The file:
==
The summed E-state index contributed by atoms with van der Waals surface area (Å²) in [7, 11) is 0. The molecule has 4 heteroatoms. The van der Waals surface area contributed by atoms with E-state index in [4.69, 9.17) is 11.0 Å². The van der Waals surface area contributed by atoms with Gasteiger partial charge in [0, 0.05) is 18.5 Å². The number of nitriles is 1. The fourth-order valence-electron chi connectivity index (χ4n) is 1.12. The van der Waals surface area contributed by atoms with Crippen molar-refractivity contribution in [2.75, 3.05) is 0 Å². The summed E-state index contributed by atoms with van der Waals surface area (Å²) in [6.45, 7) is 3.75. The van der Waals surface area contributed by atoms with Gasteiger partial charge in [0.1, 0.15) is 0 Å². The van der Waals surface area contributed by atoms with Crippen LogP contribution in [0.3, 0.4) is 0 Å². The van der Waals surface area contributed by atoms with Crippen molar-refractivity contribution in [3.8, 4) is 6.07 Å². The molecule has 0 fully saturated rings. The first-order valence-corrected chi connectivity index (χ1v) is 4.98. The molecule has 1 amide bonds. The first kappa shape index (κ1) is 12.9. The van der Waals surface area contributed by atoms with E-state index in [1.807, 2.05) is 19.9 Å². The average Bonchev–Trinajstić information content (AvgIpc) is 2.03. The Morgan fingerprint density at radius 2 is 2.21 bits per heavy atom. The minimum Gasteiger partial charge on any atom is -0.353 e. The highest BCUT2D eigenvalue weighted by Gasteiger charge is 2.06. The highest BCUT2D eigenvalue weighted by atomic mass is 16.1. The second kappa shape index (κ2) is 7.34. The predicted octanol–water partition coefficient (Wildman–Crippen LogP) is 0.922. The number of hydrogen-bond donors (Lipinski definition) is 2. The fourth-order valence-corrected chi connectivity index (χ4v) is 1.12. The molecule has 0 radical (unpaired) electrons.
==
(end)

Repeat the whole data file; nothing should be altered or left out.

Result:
The summed E-state index contributed by atoms with van der Waals surface area (Å²) in [7, 11) is 0. The molecule has 4 heteroatoms. The van der Waals surface area contributed by atoms with E-state index in [4.69, 9.17) is 11.0 Å². The van der Waals surface area contributed by atoms with Gasteiger partial charge in [0, 0.05) is 18.5 Å². The number of nitriles is 1. The fourth-order valence-electron chi connectivity index (χ4n) is 1.12. The van der Waals surface area contributed by atoms with Crippen molar-refractivity contribution in [2.75, 3.05) is 0 Å². The summed E-state index contributed by atoms with van der Waals surface area (Å²) in [6.45, 7) is 3.75. The van der Waals surface area contributed by atoms with Gasteiger partial charge in [0.1, 0.15) is 0 Å². The van der Waals surface area contributed by atoms with Crippen LogP contribution in [0.3, 0.4) is 0 Å². The van der Waals surface area contributed by atoms with Crippen molar-refractivity contribution in [3.8, 4) is 6.07 Å². The molecule has 0 fully saturated rings. The first-order valence-corrected chi connectivity index (χ1v) is 4.98. The molecule has 1 amide bonds. The first kappa shape index (κ1) is 12.9. The van der Waals surface area contributed by atoms with E-state index in [1.807, 2.05) is 19.9 Å². The average Bonchev–Trinajstić information content (AvgIpc) is 2.03. The Morgan fingerprint density at radius 2 is 2.21 bits per heavy atom. The minimum Gasteiger partial charge on any atom is -0.353 e. The highest BCUT2D eigenvalue weighted by Gasteiger charge is 2.06. The highest BCUT2D eigenvalue weighted by atomic mass is 16.1. The second kappa shape index (κ2) is 7.34. The predicted octanol–water partition coefficient (Wildman–Crippen LogP) is 0.922. The number of hydrogen-bond donors (Lipinski definition) is 2. The fourth-order valence-corrected chi connectivity index (χ4v) is 1.12. The molecule has 0 radical (unpaired) electrons.